The prize is named after Corneliu M Popescu who translated the work of one of Romania's leading poets, Mihai Eminescu, into English. On 4 March 1977, at the age of 19, Popescu was tragically killed in an earthquake.
The prize, which was first launched in 2003, is awarded every two years.
When asked about the importance of the Prize, Born and Jones both point out that this award is unique in that it is the only poetry-specialised translation prize, and that it gives poetry enthusiasts the opportunity to discover, appreciate and enjoy exciting poetry from countries whose writers are not so widely read.
A collection of previously unknown poems, thought to be early examples of the work of W H Auden, have been unearthed in a school magazine.
The poems, which will form part of centenary celebrations for Wystan Hugh Auden at Gresham's School next week, were discovered by John Smart, a former head of art, who chanced across them while researching the life of another literary old boy. Mr Smart is writing a biography of John Hayward, a close friend of T S Eliot and an important critic of his work. In the course of his research, he read old copies of The Gresham, the magazine Hayward edited during his time at the school in Holt, Norfolk, where he was a pupil a couple of years before Auden.
Call for Haiku Submission in Non-Japanese languages for The Ninth Annual HIA Haiku Contest
Deadline: Postmarked September 19th,2007
Regulations: Two unpublished haiku per entry should be submitted on the entry form inserted in the HI journal (photocopied entry forms will also be accepted) or by e-mail from the Application Form.
Poets' Blog of Dreams. All recent dreams welcome.
"Let’s start the day out with a nice controversy, shall we? Lately, I’ve been running across a lot of “calls for submissions” for anthologies – anything from first-time mom stories to stories from women with diabetes to gay experience poetry and stories to writing from self-abusers – the specialty focus list seems never ending. Now, at first glance, these seem “legitimate” subjects to cover in an anthology, which means to gather together like-experiences to share with others who may be seeking to connect or to understand the experiences of others. So far so good. Where this begins to fall apart for me in terms of legitimacy is when the publisher of the anthology seems to mimic the all-too-famous poetry contest scams (which also seem never ending)."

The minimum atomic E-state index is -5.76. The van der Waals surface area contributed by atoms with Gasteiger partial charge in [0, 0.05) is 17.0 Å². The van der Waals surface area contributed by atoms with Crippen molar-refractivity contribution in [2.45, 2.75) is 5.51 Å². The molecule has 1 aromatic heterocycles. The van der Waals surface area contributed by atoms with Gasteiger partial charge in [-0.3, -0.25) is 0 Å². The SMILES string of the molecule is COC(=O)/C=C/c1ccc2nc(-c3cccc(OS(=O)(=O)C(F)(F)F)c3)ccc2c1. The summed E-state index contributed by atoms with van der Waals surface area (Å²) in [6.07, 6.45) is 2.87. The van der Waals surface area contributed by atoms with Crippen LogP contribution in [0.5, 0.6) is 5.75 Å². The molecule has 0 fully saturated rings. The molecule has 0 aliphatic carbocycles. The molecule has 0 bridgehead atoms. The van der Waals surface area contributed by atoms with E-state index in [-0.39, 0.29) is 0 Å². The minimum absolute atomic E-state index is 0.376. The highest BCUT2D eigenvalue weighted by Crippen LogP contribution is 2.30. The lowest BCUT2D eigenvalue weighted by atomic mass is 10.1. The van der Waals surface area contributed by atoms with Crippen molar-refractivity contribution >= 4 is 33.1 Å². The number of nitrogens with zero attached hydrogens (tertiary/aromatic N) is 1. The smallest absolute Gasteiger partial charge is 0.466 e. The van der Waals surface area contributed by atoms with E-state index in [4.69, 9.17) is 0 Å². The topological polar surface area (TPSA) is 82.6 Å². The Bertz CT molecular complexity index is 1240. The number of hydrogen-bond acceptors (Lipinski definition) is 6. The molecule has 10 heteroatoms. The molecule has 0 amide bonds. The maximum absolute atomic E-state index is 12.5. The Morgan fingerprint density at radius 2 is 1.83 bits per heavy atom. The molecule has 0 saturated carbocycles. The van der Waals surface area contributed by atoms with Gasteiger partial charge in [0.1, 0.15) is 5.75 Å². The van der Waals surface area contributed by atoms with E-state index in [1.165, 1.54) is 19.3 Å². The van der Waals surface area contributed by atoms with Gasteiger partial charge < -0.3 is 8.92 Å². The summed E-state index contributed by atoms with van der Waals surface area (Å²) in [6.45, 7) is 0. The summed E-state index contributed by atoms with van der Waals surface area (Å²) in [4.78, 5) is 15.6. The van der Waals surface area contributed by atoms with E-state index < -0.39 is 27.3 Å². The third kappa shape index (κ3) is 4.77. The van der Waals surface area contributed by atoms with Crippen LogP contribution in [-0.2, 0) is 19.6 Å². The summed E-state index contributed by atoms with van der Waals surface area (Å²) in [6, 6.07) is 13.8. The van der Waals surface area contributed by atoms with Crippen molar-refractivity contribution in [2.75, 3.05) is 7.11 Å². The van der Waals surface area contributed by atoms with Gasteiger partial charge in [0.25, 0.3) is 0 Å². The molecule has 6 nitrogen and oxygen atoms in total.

On the 3rd October Dominic Winter Book Auctions will be auctioning a rare and possibly unique poetry manuscript by the noted escaped slave and abolitionist lecturer and novelist William Wells Brown. The one-page thirty-two-line poem entitled 'Fling Out The Anti-Slavery Flag' was recently discovered in a leather-bound Victorian scrap album eemingly kept by a lady or gentleman from south-west England with Quaker or Baptist convictions. The anonymous vendor spotted the poem by chance recently while flicking through one of his many scrap books and sent it in to Dominic Winter's Autographs department for checking. At the time neither the owner or the auctioneers thought it would turn out to be genuine.